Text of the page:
Integral Logistics Management — Operations Management and Supply Chain Management Within and Across Companies

6.2.5 Generally Valid Advantages of the Lean / Just-in-Time Concept for Materials Management

Intended learning outcomes: Describe the effect of forecast errors through the combining of requirements in batches across many production structure levels. Explain the effect of longer and shorter lead time on the (customer) order penetration point.


The lean / just-in-time concept discussed in Sections 6.2.1 and 6.2.2 can also aid the MRP technique (see Section 12.3), which often does not achieve satisfactory results in the quasi-deterministic case. Lean/JIT corresponds exactly to the above two demands. Thus, production and procurement costs decrease.

1. Reduction of batch or lot size through reduction in setup time results in combining fewer requirements in production or procurement batches at all levels. This is particularly important for lower production structure levels, where forecast errors will affect orders for components that will be required for end products far in the future. Figure 6.2.5.1 shows the positive effect that results if a batch sizing policy of lot-for-lot — every requirement is translated into exactly one order — can be achieved (see also Section 12.4.1).

On the one hand, demand at lower production structure levels becomes more continuous, which with any stochastic technique results in smaller safety stocks. In the quasi-deterministic case, it is sometimes even possible to change over to purely stochastic techniques. On the other hand, the probability of production or procurement errors due to forecast errors decreases, because time buckets are reduced and orders are released only for requirements forecasted for the near future.

With product families with many variants (and thus nonrepetitive production to customer order), the prerequisite is a batch size of 1. Here, companies have always been faced with the problem of how to reduce setup time. Lean/JIT is thus also advantageous for deterministic materials management.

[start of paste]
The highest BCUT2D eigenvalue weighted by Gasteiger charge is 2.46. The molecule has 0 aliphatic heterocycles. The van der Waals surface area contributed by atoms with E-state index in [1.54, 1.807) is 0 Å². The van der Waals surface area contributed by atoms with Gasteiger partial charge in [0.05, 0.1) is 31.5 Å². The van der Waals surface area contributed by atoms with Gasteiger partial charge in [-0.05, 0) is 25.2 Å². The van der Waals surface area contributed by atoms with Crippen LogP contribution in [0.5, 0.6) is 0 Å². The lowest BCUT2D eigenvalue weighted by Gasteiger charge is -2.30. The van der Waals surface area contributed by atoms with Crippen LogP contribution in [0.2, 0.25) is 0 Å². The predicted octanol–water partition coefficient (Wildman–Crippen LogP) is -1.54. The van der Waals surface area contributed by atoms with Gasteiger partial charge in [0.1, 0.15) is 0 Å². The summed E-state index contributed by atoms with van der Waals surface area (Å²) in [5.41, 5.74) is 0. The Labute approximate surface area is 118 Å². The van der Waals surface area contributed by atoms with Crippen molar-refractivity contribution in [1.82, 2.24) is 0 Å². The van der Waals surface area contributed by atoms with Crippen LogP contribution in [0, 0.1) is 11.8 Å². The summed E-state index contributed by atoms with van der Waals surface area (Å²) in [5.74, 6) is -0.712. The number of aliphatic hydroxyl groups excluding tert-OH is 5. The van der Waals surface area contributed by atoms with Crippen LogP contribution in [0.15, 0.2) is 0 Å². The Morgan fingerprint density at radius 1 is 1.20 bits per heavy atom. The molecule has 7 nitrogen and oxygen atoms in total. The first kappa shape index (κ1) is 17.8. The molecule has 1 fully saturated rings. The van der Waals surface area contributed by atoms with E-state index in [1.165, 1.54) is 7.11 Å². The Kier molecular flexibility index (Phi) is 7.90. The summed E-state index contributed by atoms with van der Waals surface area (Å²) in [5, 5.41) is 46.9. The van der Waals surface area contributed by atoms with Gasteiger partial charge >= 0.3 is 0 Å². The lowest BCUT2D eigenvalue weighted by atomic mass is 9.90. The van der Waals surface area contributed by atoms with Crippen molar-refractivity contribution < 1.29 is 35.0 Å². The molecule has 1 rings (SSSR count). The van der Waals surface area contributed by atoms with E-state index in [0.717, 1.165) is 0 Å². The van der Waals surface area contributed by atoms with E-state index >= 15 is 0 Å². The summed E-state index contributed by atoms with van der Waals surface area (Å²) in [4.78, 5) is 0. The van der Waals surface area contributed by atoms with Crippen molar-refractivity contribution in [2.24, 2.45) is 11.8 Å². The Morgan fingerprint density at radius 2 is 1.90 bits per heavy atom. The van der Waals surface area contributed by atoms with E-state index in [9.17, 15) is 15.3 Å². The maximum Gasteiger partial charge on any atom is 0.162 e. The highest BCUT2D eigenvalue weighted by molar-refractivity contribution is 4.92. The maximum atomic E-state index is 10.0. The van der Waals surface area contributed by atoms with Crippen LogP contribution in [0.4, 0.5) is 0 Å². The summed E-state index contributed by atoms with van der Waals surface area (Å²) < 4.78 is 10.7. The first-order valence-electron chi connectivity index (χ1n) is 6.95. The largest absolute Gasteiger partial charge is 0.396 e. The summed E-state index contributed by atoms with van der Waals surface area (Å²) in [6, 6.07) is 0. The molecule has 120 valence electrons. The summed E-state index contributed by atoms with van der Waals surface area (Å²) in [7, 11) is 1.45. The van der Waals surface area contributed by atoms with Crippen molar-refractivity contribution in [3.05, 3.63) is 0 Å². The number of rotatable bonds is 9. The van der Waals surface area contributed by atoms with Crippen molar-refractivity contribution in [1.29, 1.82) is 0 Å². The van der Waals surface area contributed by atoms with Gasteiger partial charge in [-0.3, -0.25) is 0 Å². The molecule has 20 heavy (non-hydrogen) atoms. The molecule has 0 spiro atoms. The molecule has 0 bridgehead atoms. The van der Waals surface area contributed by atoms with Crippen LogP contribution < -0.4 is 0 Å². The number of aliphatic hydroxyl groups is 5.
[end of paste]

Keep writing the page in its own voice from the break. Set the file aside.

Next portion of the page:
Fig. 6.2.5.1        Effect of forecast errors through the combining of requirements in batches across many production structure levels.

2. Lead time reduction allows a (customer) order penetration point lower in the product structure. Figure 6.2.5.2 shows this positive effect

Fig. 6.2.5.2        (Customer) order penetration point with longer and shorter lead time.

The customer tolerance time now corresponds to a greater portion of the — now shortened — cumulative lead time. With this, a larger part of value-adding processes lie within a deterministic area. Forecast errors affect a smaller part of the value-adding chain. Because forecasts pertain to the near future, forecasted demand is also smaller.

Through increased production within the required delivery lead time, certain orders can now be produced — thanks to lead time reduction — for which there can be no stockpiling for economic reasons. This is the case with nonrepetitive production. In this way, additional sales can be realized. This is a further example of the advantages of the lean / just-in-time concept for deterministic materials management.


The following exercise illustrates the effect of lead time reduction explained before.
Drag the stocking level to the left, then to the right, and watch the delivery times and stocking levels change. Then apply JIT techniques ("after JIT") and find the differences.


Quiz: Find the correct answers to the following questions - not yet available

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Course section 6.2: Subsections and their intended learning outcomes

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